As the jacaranda trees bloom here in Australia, autumn leaves fall on the northern hemisphere, and partygoers across the United States take to nature for the annual pastime of “leaf-watching.”
- Autumn in the United States usually reaches its peak in late September
- Foresters in the lush forest region of Maine say a third of the trees have not yet changed color
- Warmer, drier conditions cause leaf stress, affecting the color change process
But this culturally significant marker of the passage of time is in grave danger of disappearing.
Recent fall seasons have been disrupted by weather conditions and the trend is likely to continue as the planet warms, much about arborists, conservationists and ecologists.
Typically, in late September, the leaves have fallen in warmer shades throughout the United States.
This year, however, many areas have not even fluctuated from their summer green hues.
In northern Maine, where peak conditions typically arrive in late September, forest rangers have reported that a third of the trees have not yet changed color.
On the other side of the country in Denver, high temperatures have left “dead, dry leaves” early in the season, said Michael Sundberg, a local arborist.
“Instead of trees making this gradual change, they are thrown over these crazy weather events. They change suddenly or they lose leaves early,” Sundberg said.
The reason why climate change can be bad for autumn foliage is linked to basic plant biology.
When autumn comes and day length and temperature drop, the chlorophyll in a leaf breaks down and it causes it to lose its green color.
The green makes room for the yellow, red and oranges that create dramatic autumn shows.
Achieving these peak colors is a delicate balance and one that is at risk for environmental changes, said Paul Schaberg, research plant physiologist at the U.S. Forest Service based in Vermont.
Warm temperatures that extend into the turn of the season can cause leaves to stay green longer and delay the onset of what leaf peers are looking for in terms of fall color, he said.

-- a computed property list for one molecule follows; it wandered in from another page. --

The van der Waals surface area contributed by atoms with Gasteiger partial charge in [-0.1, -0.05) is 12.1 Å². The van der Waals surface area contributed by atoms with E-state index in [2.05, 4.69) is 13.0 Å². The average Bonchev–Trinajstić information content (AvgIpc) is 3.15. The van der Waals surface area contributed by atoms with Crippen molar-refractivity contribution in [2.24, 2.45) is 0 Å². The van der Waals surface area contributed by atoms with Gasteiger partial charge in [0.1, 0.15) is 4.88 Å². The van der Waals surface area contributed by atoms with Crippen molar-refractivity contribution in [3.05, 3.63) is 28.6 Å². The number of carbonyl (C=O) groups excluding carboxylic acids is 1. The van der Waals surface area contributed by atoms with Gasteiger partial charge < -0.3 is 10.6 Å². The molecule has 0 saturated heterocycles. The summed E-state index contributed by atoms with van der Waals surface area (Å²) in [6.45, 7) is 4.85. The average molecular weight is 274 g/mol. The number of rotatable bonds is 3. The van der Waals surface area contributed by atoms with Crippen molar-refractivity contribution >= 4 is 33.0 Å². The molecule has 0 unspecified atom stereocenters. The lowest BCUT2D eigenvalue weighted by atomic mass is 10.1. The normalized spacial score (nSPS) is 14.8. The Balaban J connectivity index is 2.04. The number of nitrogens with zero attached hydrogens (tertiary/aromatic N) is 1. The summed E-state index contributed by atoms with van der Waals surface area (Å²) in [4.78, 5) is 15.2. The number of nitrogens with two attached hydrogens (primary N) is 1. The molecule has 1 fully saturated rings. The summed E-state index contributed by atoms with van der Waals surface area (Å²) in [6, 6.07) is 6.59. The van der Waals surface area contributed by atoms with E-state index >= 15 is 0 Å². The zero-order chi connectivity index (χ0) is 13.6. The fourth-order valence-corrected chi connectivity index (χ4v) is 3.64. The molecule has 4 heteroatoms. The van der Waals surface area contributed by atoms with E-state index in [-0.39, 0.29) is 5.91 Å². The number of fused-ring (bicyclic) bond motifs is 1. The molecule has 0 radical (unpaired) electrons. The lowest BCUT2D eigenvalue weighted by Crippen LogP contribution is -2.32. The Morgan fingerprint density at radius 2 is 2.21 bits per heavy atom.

Worse, dry summers can stress trees and cause their leaves to miss the fall color shift completely.
“Severe drought that really means the tree just can’t work,” he said.
It’s already happening. The summer heat wave in the Northwest Pacific brought temperatures above 43 degrees Celsius to Oregon, leading to a condition called “leaf burning,” in which leaves are browned prematurely, said Chris Still, a professor at the Forest Ecosystems & Society Department at Oregon State University.
The pigment of the leaves was degraded and they fell shortly thereafter, Professor Still said. This will lead to a less scenic fall season in parts of Oregon.
“It’s a really big example of color changes just because of heat wave shock,” Professor Still said.
Climate change also poses long-term threats that can disrupt leaf-looking.
The spread of disease and invasive pests and the northern creep of the tree are all factors linked to warming temperatures that can lead to less vibrant fall colors, says Andrew Richardson, professor of ecosystem science at Northern Arizona University.
The economic impact of bad leaves looking at seasons can also have consequences.
Officials across New England have said that fall tourism brings billions of dollars into these states each year.
Conservationists say it is a good reason to focus on conserving forests and reducing the burning of fossil fuels.
Recent seasons have been less spectacular than typical in Massachusetts, but leaf-watching can remain part of the state’s heritage if forests get the protection they need, said Andy Finton, landscape conservation director and forest ecologist for The Nature Conservancy.
“If we can keep the big, important forests intact, they will provide what we have relied on – clean air, clean water, clean forests as well as autumn inspiration,” he said.